Now remember, there are more than 900 million devices running Windows 10, and Microsoft Windows’ total Desktop/Laptop OS market share is around 87.76% (that includes WIN10, WIN7, WIN8, etc.). The Linux Desktop/Laptop OS market share has been stuck around 2-2.06% for decades, so when you see *HIGH* vulnerability issues involving Linux, then it is also reflecting a *SERIOUS* ratio issue for such a limited share of Linux devices. Check out the charts in my Linux Kernel – ‘Portrait in Vulnerabilities’ post on the new *Linux Security Issues* page…the Linux Kernel has the 3rd *HIGHEST* “Most Technical Vulnerabilities” over the span of 1999 to 2019.

Windows 10 isn’t the most vulnerable operating system – it’s actually Linux:

  • Surprising reports paints Linux and Android as less secure than Windows.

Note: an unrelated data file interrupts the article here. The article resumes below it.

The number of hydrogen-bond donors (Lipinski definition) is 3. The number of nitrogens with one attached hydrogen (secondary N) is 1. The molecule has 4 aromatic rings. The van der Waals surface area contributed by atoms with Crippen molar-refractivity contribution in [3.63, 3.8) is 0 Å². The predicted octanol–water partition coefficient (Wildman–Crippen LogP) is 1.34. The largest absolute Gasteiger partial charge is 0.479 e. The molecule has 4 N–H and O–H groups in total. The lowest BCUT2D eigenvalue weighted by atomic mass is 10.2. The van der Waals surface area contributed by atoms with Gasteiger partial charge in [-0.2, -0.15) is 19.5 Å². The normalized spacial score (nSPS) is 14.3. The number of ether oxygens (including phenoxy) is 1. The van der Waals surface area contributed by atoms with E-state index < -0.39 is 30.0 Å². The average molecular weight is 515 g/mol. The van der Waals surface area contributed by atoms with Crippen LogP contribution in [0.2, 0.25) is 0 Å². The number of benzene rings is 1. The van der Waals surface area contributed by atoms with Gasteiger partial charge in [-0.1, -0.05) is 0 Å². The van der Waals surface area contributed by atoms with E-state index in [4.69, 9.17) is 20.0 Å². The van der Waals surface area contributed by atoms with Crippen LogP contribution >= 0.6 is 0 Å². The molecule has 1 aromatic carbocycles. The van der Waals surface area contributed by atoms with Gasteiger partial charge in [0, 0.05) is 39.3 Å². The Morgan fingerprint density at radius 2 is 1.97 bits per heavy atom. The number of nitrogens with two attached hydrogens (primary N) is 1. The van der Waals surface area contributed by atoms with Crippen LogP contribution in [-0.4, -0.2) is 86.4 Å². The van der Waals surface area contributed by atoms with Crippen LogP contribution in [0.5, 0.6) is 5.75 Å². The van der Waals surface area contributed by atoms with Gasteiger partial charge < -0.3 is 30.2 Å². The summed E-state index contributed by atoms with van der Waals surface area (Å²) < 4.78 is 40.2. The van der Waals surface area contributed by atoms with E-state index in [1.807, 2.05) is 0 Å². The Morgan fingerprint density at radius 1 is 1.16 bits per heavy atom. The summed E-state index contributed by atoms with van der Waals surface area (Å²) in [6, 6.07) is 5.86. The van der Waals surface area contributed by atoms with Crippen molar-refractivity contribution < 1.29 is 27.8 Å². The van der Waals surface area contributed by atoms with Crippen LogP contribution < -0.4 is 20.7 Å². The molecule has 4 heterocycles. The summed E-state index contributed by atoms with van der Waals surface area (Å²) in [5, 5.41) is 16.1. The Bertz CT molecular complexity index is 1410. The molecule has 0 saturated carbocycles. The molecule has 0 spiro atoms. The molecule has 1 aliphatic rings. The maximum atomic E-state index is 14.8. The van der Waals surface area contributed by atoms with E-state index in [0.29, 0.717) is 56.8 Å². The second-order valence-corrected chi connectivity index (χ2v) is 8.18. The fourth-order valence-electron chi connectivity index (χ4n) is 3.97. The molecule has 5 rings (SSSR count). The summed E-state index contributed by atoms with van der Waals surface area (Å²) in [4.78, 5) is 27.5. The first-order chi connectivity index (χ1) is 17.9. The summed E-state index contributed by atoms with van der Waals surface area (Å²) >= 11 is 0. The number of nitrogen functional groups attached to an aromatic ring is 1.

• An analysis of the National Institute of Standards and Technology’s National Vulnerability Database, compiled by, tracked ‘technical vulnerabilities’ in popular pieces of software between 1999 and 2019.
  • Still, this serves to underline that Windows security is perhaps not as shaky as you might believe, at least historically, and indeed that Linux and Mac users shouldn’t be complacent.

The way I look at it is … when you plug your computer into an electrical outlet, then you become vulnerable to all sorts of attacks. However, in roughly 28 years of computer use I can recall only one malware problem…something send to me in an email by a friend as a “joke.” I’ve used most all of the Microsoft OSes during that time, plus most of IBM’s OS/2 OSes, plus various Linux Distros since 1996. Always had some kind of anti-virus software, except for Linux, until I moved to Windows 10 last year, so maybe those anti-virus software protected me…I know some were blocked, because the software told me so. Windows 10 comes with Windows Security, so there are no additional purchases or yearly renewal fees for anti-virus software, and I never saw one better at protecting my computers…full protection.